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Knots and Jones polynomial

  1. Jul 10, 2003 #1


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    I dont see immediately how I can talk about knot theory
    here at PF because I cant easily draw pictures. this is a test.
    I'll try to discuss the (Vaughn) Jones polynomial by first
    drawing 3 simple PARTS of knots and naming them and
    then trying to get some results. Like about the trefoil.
    this is following the AMS knot website as best I can with limited graphics.

    Here are downover and upover and nocross
    Code (Text):

    \  /
    / \

    \ /
    / \

    \   /
     | |
    /   \

    The skein relation talks about three knots that look exactly the same except at one location, where one has downover, one has upover, and one has nocross.

    the Jones of the three knots are related as follows

    t-1 Jones(downover) - t Jones(upover) = (t1/2 - t-1/2) Jones(nocross)

    If you do a change of variable and substitute 1/t for t you will see that the roles of downover and upover can be exchanged.

    THE JONES AXIOM :wink:----- Jones(unknot) = 1

    An unknot is just a circle or some equivalent simple loop. Twist an unknot and lay one lobe inside the other. Then it looks like two concentric circles except for a crossing. Call that unknot'

    Twist it the other way and again lay one lobe inside the other. Again two concentric circles except for (the other kind of) crossing. Call that unknot''. By the mighty Jones axiom we have that:

    J(unknot') = J(unknot'') = 1

    Notice that if in either of these two you were to replace the solitary crossing by a "nocross" then you would get two concentric circles or anyway two concentric unknots.


    t-1 J(unknot') - t J(unknot'') = (t1/2 - t-1/2) J(two concentric unknots)

    Now we apply the AXIOM and on the LHS have simply t-1 - t

    We are going to SOLVE for J(two concentric unknots)

    t-1 - t = (t1/2 - t-1/2)J(two concentric unknots)

    But (t-1 - t )/(t-1/2 - t1/2) = (t-1/2 + t1/2)

    So, not losing track of the minus sign, we have

    J(two concentric unknots) = - t1/2 - t-1/2

    This fact about the Jonesj polynomial evaluated on two unknots (they dont have to be concentric, simply unlinked) is a useful fact.
    We can use it to find out what Jones of a trefoil knot is.
    Last edited: Jul 10, 2003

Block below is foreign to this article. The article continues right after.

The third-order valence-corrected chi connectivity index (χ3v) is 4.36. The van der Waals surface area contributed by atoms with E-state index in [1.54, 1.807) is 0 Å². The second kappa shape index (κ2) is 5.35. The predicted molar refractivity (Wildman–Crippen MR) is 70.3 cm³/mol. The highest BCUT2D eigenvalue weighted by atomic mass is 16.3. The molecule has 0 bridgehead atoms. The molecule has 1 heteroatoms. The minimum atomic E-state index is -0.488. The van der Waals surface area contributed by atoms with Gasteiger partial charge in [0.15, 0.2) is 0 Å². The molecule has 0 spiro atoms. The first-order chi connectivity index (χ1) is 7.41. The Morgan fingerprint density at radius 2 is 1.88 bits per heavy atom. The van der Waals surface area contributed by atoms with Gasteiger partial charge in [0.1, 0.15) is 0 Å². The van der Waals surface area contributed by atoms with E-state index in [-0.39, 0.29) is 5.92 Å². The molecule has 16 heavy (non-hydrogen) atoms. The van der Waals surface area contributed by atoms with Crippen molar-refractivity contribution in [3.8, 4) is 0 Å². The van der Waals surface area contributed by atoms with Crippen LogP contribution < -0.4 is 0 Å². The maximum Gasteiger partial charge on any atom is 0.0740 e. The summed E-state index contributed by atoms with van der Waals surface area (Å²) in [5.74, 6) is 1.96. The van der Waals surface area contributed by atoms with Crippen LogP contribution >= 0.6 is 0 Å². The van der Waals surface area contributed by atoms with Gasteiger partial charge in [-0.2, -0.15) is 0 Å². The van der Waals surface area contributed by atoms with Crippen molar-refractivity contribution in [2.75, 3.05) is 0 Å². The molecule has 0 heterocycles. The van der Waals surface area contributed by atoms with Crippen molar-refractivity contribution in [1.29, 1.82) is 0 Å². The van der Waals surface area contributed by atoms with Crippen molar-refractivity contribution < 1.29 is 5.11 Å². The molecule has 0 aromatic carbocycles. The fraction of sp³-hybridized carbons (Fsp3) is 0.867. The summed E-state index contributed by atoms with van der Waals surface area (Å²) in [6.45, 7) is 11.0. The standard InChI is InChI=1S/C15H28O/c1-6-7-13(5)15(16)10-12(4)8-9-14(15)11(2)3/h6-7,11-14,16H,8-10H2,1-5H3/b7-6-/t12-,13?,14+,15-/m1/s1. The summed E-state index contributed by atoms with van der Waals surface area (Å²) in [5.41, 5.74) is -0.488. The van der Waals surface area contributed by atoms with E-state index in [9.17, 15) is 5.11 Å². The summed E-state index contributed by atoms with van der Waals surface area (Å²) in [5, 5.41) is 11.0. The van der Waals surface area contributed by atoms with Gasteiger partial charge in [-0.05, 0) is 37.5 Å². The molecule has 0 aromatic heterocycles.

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  3. Jul 10, 2003 #2


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    So we just got this result that the Jones polynomial of any two unlinked loops----its a topological thing, they dont have to be concentric----is

    J(two separate unknots) = - t1/2 - t-1/2

    How about two LINKED loops? The skein relation works here too:

    By drawing a picture you can see that changing one crossing from upover to downover or vice versa will separate the two---unlink them. Also replacing that crossing by a nocross will just produce one long unknot.

    t-1 Jones(two linked unknots) - t Jones(two unlinked unknots) = (t1/2 - t-1/2) Jones(unknot)

    Substitute 1 for J(unknot) and substitute
    - t1/2 - t-1/2
    for J(two unlinked loops) and we have:

    t-1 Jones(two linked unknots) - t (- t1/2 - t-1/2) = (t1/2 - t-1/2)

    t-1 Jones(two linked unknots) + t3/2 + t1/2 = t1/2 - t-1/2

    Jones(two linked unknots) + t5/2 + t3/2 = t3/2 - t1/2

    Jones(two linked unknots) = - t5/2 - t1/2

    A chain with just two links has that polynomial.

    The Jones polynomial is a topological invariant and key to a lot of knot theory. Witten was awarded the Fields medal for discovering a relation between the Jones polynomial and Quantum Field Theory. My understanding is he won it for his work in QFT, of which the connection to knots is maybe the most far-reaching. Relating QFT to knots happened in 1989 or so, I think.

    We should be able to get the invariant of the trefoil next.
    Last edited: Jul 10, 2003
  4. Jul 10, 2003 #3


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    Re: Re: Knots and Jones polynomial

    J(two separate unknots) = - t1/2 - t-1/2

    J(any unknot) = 1

    J(two linked unknots) = - t5/2 - t1/2

    The way a trefoil knot is usually drawn it has 3 lobes and 3 crossings.

    If you pick one crossing and replace it by the other kind of crossing you get an unknot (draw a picture to see)

    And if you replace the crossing by a nocross you get two linked loops----linked unknots!

    So one application of the skein relation should do it:

    t-1 Jones(trefoil) - t Jones(one long unknot) = (t1/2 - t-1/2) Jones(two linked unknots)

    Jones(trefoil) - t2 Jones(one long unknot) = (t3/2 - t1/2) Jones(two linked unknots)

    Then applying the "axiom" to the one long unknot and what we found out already about two links:

    Jones(trefoil) - t2 = (t3/2 - t1/2) (- t5/2 - t1/2)

    Jones(trefoil) - t2 = - t4 + t3 + t - t2

    Jones(trefoil) = - t4 + t3 + t

    I should go to the AMS site and check this. Am wondering if there are two inequivalent kinds of trefoil and maybe this is just the polynomial for one of them.

    Yeah, I looked. What I did was the RIGHTHAND trefoil, and it is correct. Jones studied oriented knots where there is an arrow along the rope. If you grasp the rope with your right hand, thumb in the direction of the arrow, then in the righthand trefoil all the crossings are with your curl of your fingers.

    Jones(righthand trefoil) = - t4 + t3 + t
    Last edited: Jul 10, 2003
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